Japanese carmaker Mazda will continue to develop diesel powertrains in the long term – a strategy that stands in clear contrast to the industry trend in moving away from the fuel in favour of gasoline engines and electric motors. Speaking with Chasing Cars at the 2018 Los Angeles Auto Show, Mazda managing executive for powertrain development Ichiro Hirose said “Mazda has no plan to phase out diesel.”
In Australia, Mazda has expanded its diesel footprint in recent years, adding a diesel-only seven-seat SUV to its range in the form of the Mazda CX-8. Other key models, including the CX-5 – Australia’s best-selling SUV – have recently had their 2.2-litre twin-turbo diesel option engine upgraded to 140kW/450Nm. The Mazda 6 midsize passenger car sports the same outputs. The CX-3 small SUV recently gained a newly developed 1.8-litre single turbo diesel producing 85kW/270Nm.
In the CX-5, the diesel engine option, available on most variants, makes up 12% of sales – a small share compared to the three available petrol engines, but in nominal terms, 12 per cent means more than 3,000 additional CX-5s annually.
Mr Hirose said that Mazda’s commitment to diesel is not as a stop-gap, but instead is a long term strategy for reducing the brand’s rangewide carbon emission footprint.
“We’re continuously working on the diesel engine to achieve the ideal diesel. These days, SUVs are popular, and that means that vehicles are bigger and heavier. For the reduction of CO2, diesel engines do have an advantage,” Mr Hirose told Chasing Cars.
Mazda’s renewed commitment to diesel is set against a broader brand commitment to the internal combustion engine. Though Mazda is investing some resources into electric vehicles – the first Mazda-branded electric car arrives in 2020 – Mr Hirose believes gasoline and diesel engines still have plenty to offer. The brand spruiks its “Well-to-Wheel” strategy, which looks at sources of power production, making the argument that coal-powered electricity systems, for example, mean EVs are hardly emission-free.
“We have to look at how power is generated in each [world] region,” Mr Hirose said. “In some regions, it’s clean energy – so EVs are a good fit. Others are different, and internal combustion may have more advantages in terms of CO2. In terms of total CO2 reduction, I think that some regions are better for ICE than regions where EVs are king in terms of CO2 emissions.”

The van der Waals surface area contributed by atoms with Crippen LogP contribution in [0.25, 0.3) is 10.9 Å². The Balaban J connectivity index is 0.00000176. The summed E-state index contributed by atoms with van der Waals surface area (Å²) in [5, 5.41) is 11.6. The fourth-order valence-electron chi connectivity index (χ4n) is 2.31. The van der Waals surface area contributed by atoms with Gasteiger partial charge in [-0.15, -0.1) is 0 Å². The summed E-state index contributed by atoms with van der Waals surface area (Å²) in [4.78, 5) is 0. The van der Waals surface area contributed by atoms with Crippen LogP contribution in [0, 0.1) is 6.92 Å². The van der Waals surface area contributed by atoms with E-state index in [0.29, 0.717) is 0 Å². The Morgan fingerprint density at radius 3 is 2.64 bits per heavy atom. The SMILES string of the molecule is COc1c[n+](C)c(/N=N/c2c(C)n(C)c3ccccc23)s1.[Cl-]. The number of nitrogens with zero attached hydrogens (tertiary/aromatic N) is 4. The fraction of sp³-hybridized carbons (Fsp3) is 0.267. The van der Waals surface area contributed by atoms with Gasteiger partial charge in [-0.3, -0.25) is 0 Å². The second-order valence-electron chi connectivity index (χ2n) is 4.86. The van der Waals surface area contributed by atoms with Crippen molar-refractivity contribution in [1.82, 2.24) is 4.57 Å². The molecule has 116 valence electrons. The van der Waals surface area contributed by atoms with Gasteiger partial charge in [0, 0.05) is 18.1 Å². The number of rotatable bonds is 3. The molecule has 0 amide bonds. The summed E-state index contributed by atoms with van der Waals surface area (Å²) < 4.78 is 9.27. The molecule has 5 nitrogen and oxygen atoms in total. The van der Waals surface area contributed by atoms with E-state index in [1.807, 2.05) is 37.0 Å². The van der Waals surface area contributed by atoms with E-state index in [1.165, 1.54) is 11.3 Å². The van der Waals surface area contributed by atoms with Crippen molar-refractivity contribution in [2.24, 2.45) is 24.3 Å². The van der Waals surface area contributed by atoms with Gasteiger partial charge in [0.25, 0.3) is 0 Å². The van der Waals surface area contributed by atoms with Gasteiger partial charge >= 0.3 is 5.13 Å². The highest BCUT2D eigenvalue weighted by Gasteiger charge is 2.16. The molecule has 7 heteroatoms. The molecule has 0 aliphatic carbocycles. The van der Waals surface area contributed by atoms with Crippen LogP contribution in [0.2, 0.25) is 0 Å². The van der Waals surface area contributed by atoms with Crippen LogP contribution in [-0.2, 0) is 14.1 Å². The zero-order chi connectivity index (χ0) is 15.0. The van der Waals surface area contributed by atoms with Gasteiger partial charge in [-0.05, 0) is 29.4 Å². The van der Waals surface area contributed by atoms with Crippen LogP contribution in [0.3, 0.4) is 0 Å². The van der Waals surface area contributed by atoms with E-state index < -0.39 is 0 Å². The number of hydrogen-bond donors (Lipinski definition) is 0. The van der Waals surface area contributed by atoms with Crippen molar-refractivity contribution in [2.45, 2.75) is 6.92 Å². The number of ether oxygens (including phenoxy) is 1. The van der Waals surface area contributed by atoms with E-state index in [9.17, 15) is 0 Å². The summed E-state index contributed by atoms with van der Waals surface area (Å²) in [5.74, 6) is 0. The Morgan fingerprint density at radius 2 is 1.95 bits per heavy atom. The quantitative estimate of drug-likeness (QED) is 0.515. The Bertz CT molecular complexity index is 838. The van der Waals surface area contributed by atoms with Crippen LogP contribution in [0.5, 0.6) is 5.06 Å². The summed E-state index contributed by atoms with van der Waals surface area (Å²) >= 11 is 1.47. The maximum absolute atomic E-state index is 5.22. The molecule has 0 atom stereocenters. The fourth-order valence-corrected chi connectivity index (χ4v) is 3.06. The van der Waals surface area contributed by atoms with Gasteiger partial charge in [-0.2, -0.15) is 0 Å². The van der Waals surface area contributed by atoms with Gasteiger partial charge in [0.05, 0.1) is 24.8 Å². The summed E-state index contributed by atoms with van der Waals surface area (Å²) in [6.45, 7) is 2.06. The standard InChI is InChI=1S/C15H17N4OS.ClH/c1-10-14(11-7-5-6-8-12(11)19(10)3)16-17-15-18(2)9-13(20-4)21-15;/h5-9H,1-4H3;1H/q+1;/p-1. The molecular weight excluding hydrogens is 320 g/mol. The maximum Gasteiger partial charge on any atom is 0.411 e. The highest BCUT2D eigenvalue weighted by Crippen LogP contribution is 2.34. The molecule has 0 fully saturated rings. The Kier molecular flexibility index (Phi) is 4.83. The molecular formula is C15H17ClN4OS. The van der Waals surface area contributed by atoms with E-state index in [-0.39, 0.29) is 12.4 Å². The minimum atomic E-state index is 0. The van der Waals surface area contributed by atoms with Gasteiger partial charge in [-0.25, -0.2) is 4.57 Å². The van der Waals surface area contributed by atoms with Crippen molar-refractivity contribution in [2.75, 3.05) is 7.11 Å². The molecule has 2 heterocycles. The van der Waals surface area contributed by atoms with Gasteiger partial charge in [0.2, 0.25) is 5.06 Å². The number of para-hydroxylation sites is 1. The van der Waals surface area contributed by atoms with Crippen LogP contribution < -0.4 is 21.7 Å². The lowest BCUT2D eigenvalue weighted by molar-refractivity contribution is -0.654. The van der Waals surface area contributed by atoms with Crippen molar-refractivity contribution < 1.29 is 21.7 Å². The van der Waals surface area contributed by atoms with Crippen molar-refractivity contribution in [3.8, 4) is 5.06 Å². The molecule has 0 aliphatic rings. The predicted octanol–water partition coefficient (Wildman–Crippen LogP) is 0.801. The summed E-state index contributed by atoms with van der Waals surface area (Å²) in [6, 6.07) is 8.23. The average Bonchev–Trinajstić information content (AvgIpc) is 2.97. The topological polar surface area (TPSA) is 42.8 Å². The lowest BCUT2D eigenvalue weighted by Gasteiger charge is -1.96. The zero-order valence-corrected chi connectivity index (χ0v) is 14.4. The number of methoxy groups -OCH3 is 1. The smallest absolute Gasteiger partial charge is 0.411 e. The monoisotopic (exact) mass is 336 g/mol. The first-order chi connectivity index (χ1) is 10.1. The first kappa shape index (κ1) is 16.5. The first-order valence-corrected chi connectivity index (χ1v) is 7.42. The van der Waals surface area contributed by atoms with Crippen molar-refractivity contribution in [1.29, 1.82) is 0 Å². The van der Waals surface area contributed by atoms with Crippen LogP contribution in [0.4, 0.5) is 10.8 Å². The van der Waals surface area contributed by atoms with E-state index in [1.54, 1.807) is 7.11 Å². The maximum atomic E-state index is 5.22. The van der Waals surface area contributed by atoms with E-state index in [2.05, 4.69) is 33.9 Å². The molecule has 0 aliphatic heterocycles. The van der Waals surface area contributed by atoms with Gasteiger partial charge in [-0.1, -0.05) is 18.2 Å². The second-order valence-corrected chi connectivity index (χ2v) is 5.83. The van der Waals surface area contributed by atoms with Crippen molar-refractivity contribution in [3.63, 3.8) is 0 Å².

“The Mazda direction is that we should still look at internal combustion engine production.”
Notably, Mr Hirose told Australian media he believes that combustion engines still have about thirty per cent more efficiency that can be extracted from them in future, namely through methods that retain engine heat more productively.
The commitment to diesel comes in the wake of the development of Mazda’s new Skyactiv-X engine, a petrol-powered unit that Mr Hirose claims combines “the best of both worlds – gasoline and diesel.” That comes by way of a very high compression ratio, mechanical supercharging, and mild hybridisation.
Mazda’s popular small car, the Mazda 3, will be the first model to be offered with a Skyactiv-X engine, predicted to be a two-litre unit producing around 140kW/230Nm. The new Mazda 3 was revealed at the Los Angeles show – you can watch a detailed walkaround of the new Mazda 3 hatch and sedan here.
There is something of a delay on the Skyactiv-X engine, though, with the initial Mazda 3 engine lineup filled out by current-gen Mazda engines. “I can say that the introduction timing of the X engine will be within 2019 – the engine is almost ready,” Mr Hirose said.
In Australia, the 3 will be offered with two existing naturally aspirated petrol engines measuring 2.0- and 2.5-litres in capacity. Before Christmas 2019, the Skyactiv-X engine will arrive locally. Overseas, the 3 will also be offered with the same 1.8-litre diesel as the CX-3, though this will not be offered in Australia.
Diesel-powered Mazda 3s have been sold in Australia before but they failed to catch on. Most recently, the third-generation 3 was offered with a 129kW/420Nm twin-turbo diesel exclusively teamed to a six-speed manual gearbox – a niche combination if we ever heard of one.
The Skyactiv-X engine features partial electrification by way of a beefed-up alternator and a 24-volt lithium ion battery that allows an extended start-stop system. It may also offer brief power boosts to the engine – this element is not yet known.
Mild hybridisation isn’t exclusive to the Skyactiv-X engine, Mr Hirose says. “It can also be available with the Skyactiv-G engine [the existing 2.0L and 2.5L engines], but it depends on the chosen market.”
Essentially, the Skyactiv-X engine should offer diesel-like fuel economy while sporting the high-revving character of a petrol engine. When asked whether the Skyactiv-X will need to be revved out to make good progress, or whether it will feel torquey at low revs, Mr Hirose said “both”.
Though Mr Hirose would not name the point of peak torque, he let on that “Skyactiv-X has the characteristics that it can maintain good torque at high RPM. Diesels produce their torque lower, but the X engine can maintain high torque at high RPM.”
For now, Mazda will continue to hedge its powertrain bets, offering naturally aspirated petrols, supercharged Skyactiv-X petrols and turbocharged diesels, side-by-side.
“Our concept is that we apply the most optimum [engine] for each region,” Mr Hirose said. “We are going to have the G engine, D engine and X engine at the same time.”
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